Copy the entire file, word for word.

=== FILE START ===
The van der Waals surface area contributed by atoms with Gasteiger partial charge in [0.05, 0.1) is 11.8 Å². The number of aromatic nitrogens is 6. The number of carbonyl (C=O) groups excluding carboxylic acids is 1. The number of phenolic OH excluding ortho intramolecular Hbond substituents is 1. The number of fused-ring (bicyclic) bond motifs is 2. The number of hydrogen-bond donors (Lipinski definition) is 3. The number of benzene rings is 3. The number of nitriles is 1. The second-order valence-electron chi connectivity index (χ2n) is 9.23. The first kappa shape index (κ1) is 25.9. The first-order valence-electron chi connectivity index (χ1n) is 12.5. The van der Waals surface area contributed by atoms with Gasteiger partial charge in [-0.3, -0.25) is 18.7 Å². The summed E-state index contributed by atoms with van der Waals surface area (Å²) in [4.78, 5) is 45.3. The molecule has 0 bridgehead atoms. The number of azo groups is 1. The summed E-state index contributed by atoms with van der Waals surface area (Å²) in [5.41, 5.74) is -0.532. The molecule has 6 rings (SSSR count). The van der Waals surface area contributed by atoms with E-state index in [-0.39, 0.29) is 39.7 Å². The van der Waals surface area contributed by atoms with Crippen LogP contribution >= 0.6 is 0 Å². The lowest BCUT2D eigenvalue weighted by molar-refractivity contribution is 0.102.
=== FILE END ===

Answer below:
The van der Waals surface area contributed by atoms with Gasteiger partial charge in [0.05, 0.1) is 11.8 Å². The number of aromatic nitrogens is 6. The number of carbonyl (C=O) groups excluding carboxylic acids is 1. The number of phenolic OH excluding ortho intramolecular Hbond substituents is 1. The number of fused-ring (bicyclic) bond motifs is 2. The number of hydrogen-bond donors (Lipinski definition) is 3. The number of benzene rings is 3. The number of nitriles is 1. The second-order valence-electron chi connectivity index (χ2n) is 9.23. The first kappa shape index (κ1) is 25.9. The first-order valence-electron chi connectivity index (χ1n) is 12.5. The van der Waals surface area contributed by atoms with Gasteiger partial charge in [-0.3, -0.25) is 18.7 Å². The summed E-state index contributed by atoms with van der Waals surface area (Å²) in [4.78, 5) is 45.3. The molecule has 0 bridgehead atoms. The number of azo groups is 1. The summed E-state index contributed by atoms with van der Waals surface area (Å²) in [5.41, 5.74) is -0.532. The molecule has 6 rings (SSSR count). The van der Waals surface area contributed by atoms with E-state index in [-0.39, 0.29) is 39.7 Å². The van der Waals surface area contributed by atoms with Crippen LogP contribution >= 0.6 is 0 Å². The lowest BCUT2D eigenvalue weighted by molar-refractivity contribution is 0.102.